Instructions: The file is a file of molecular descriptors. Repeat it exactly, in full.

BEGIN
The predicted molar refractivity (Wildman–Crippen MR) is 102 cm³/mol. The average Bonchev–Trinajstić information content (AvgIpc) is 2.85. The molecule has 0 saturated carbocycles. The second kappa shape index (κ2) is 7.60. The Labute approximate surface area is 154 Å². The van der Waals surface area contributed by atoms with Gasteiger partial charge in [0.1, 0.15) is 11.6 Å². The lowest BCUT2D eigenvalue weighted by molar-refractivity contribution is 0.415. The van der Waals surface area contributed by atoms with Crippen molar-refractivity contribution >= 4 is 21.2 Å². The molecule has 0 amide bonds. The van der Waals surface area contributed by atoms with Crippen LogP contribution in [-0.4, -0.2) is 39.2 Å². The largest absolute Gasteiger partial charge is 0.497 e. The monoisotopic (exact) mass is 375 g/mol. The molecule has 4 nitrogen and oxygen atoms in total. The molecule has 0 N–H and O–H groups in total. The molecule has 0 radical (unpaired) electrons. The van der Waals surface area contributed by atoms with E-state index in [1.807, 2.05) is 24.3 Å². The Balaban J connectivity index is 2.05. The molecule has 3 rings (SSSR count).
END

The predicted molar refractivity (Wildman–Crippen MR) is 102 cm³/mol. The average Bonchev–Trinajstić information content (AvgIpc) is 2.85. The molecule has 0 saturated carbocycles. The second kappa shape index (κ2) is 7.60. The Labute approximate surface area is 154 Å². The van der Waals surface area contributed by atoms with Gasteiger partial charge in [0.1, 0.15) is 11.6 Å². The lowest BCUT2D eigenvalue weighted by molar-refractivity contribution is 0.415. The van der Waals surface area contributed by atoms with Crippen molar-refractivity contribution >= 4 is 21.2 Å². The molecule has 0 amide bonds. The van der Waals surface area contributed by atoms with Crippen LogP contribution in [-0.4, -0.2) is 39.2 Å². The largest absolute Gasteiger partial charge is 0.497 e. The monoisotopic (exact) mass is 375 g/mol. The molecule has 4 nitrogen and oxygen atoms in total. The molecule has 0 N–H and O–H groups in total. The molecule has 0 radical (unpaired) electrons. The van der Waals surface area contributed by atoms with E-state index in [1.807, 2.05) is 24.3 Å². The Balaban J connectivity index is 2.05. The molecule has 3 rings (SSSR count).